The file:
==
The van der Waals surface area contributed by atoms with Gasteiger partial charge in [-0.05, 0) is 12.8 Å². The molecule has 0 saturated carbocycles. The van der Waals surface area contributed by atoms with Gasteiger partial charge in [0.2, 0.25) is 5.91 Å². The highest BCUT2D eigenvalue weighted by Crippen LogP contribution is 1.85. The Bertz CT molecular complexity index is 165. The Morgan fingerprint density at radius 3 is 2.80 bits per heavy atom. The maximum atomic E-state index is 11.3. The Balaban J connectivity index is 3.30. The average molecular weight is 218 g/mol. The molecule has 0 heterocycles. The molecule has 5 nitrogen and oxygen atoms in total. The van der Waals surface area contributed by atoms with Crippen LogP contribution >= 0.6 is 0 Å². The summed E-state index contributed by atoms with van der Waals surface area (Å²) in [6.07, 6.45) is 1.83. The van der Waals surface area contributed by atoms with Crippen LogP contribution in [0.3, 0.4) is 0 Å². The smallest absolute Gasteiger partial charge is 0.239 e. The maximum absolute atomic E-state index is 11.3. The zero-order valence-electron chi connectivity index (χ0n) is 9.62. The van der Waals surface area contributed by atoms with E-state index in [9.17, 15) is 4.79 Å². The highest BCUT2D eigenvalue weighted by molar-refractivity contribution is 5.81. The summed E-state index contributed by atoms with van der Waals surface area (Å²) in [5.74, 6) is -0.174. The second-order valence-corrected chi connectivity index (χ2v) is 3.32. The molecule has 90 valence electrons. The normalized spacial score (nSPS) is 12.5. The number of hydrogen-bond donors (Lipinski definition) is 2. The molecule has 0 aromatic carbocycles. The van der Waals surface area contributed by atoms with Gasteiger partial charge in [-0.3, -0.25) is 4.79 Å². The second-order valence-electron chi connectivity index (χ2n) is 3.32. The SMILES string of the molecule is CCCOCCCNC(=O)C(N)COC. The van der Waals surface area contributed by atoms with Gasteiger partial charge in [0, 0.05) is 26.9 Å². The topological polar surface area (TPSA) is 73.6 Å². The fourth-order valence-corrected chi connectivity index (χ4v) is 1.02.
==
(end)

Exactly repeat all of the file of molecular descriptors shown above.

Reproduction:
The van der Waals surface area contributed by atoms with Gasteiger partial charge in [-0.05, 0) is 12.8 Å². The molecule has 0 saturated carbocycles. The van der Waals surface area contributed by atoms with Gasteiger partial charge in [0.2, 0.25) is 5.91 Å². The highest BCUT2D eigenvalue weighted by Crippen LogP contribution is 1.85. The Bertz CT molecular complexity index is 165. The Morgan fingerprint density at radius 3 is 2.80 bits per heavy atom. The maximum atomic E-state index is 11.3. The Balaban J connectivity index is 3.30. The average molecular weight is 218 g/mol. The molecule has 0 heterocycles. The molecule has 5 nitrogen and oxygen atoms in total. The van der Waals surface area contributed by atoms with Crippen LogP contribution >= 0.6 is 0 Å². The summed E-state index contributed by atoms with van der Waals surface area (Å²) in [6.07, 6.45) is 1.83. The van der Waals surface area contributed by atoms with Crippen LogP contribution in [0.3, 0.4) is 0 Å². The smallest absolute Gasteiger partial charge is 0.239 e. The maximum absolute atomic E-state index is 11.3. The zero-order valence-electron chi connectivity index (χ0n) is 9.62. The van der Waals surface area contributed by atoms with E-state index in [9.17, 15) is 4.79 Å². The highest BCUT2D eigenvalue weighted by molar-refractivity contribution is 5.81. The summed E-state index contributed by atoms with van der Waals surface area (Å²) in [5.74, 6) is -0.174. The second-order valence-corrected chi connectivity index (χ2v) is 3.32. The molecule has 90 valence electrons. The normalized spacial score (nSPS) is 12.5. The number of hydrogen-bond donors (Lipinski definition) is 2. The molecule has 0 aromatic carbocycles. The van der Waals surface area contributed by atoms with Gasteiger partial charge in [-0.3, -0.25) is 4.79 Å². The second-order valence-electron chi connectivity index (χ2n) is 3.32. The SMILES string of the molecule is CCCOCCCNC(=O)C(N)COC. The van der Waals surface area contributed by atoms with Gasteiger partial charge in [0, 0.05) is 26.9 Å². The topological polar surface area (TPSA) is 73.6 Å². The fourth-order valence-corrected chi connectivity index (χ4v) is 1.02.